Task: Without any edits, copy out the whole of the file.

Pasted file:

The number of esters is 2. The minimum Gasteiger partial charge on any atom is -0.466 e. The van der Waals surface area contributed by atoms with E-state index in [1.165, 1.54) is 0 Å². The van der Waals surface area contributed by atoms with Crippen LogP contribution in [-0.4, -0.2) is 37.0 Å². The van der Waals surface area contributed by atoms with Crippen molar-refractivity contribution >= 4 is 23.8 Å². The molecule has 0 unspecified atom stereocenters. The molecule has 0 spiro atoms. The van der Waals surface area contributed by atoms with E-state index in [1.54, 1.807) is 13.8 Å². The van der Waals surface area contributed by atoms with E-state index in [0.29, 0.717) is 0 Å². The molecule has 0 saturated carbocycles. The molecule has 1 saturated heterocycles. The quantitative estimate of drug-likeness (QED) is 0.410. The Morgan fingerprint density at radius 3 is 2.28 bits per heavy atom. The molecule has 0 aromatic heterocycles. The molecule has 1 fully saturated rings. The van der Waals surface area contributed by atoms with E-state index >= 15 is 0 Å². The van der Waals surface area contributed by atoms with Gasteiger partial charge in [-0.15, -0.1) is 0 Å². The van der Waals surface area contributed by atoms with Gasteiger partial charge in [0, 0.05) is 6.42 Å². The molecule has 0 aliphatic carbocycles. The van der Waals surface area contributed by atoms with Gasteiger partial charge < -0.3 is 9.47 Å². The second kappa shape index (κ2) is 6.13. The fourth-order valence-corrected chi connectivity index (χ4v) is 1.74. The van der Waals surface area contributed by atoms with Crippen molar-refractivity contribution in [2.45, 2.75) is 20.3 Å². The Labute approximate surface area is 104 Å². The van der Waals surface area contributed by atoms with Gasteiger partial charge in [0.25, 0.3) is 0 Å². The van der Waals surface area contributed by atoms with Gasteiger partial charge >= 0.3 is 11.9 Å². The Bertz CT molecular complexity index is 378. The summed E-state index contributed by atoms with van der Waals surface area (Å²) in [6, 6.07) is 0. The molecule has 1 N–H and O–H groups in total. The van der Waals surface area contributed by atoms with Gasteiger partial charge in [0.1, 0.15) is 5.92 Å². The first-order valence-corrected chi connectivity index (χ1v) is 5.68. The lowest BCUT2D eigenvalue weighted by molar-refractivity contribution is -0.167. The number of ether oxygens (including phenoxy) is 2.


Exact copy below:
The number of esters is 2. The minimum Gasteiger partial charge on any atom is -0.466 e. The van der Waals surface area contributed by atoms with E-state index in [1.165, 1.54) is 0 Å². The van der Waals surface area contributed by atoms with Crippen LogP contribution in [-0.4, -0.2) is 37.0 Å². The van der Waals surface area contributed by atoms with Crippen molar-refractivity contribution >= 4 is 23.8 Å². The molecule has 0 unspecified atom stereocenters. The molecule has 0 spiro atoms. The van der Waals surface area contributed by atoms with E-state index in [1.54, 1.807) is 13.8 Å². The van der Waals surface area contributed by atoms with E-state index in [0.29, 0.717) is 0 Å². The molecule has 0 saturated carbocycles. The molecule has 1 saturated heterocycles. The quantitative estimate of drug-likeness (QED) is 0.410. The Morgan fingerprint density at radius 3 is 2.28 bits per heavy atom. The molecule has 0 aromatic heterocycles. The molecule has 1 fully saturated rings. The van der Waals surface area contributed by atoms with E-state index >= 15 is 0 Å². The van der Waals surface area contributed by atoms with Gasteiger partial charge in [-0.15, -0.1) is 0 Å². The van der Waals surface area contributed by atoms with Gasteiger partial charge in [0, 0.05) is 6.42 Å². The molecule has 0 aliphatic carbocycles. The van der Waals surface area contributed by atoms with Gasteiger partial charge < -0.3 is 9.47 Å². The second kappa shape index (κ2) is 6.13. The fourth-order valence-corrected chi connectivity index (χ4v) is 1.74. The van der Waals surface area contributed by atoms with Crippen molar-refractivity contribution in [2.45, 2.75) is 20.3 Å². The Labute approximate surface area is 104 Å². The van der Waals surface area contributed by atoms with Gasteiger partial charge in [0.25, 0.3) is 0 Å². The van der Waals surface area contributed by atoms with Gasteiger partial charge >= 0.3 is 11.9 Å². The Bertz CT molecular complexity index is 378. The summed E-state index contributed by atoms with van der Waals surface area (Å²) in [6, 6.07) is 0. The molecule has 1 N–H and O–H groups in total. The van der Waals surface area contributed by atoms with Gasteiger partial charge in [0.1, 0.15) is 5.92 Å². The first-order valence-corrected chi connectivity index (χ1v) is 5.68. The lowest BCUT2D eigenvalue weighted by molar-refractivity contribution is -0.167. The number of ether oxygens (including phenoxy) is 2.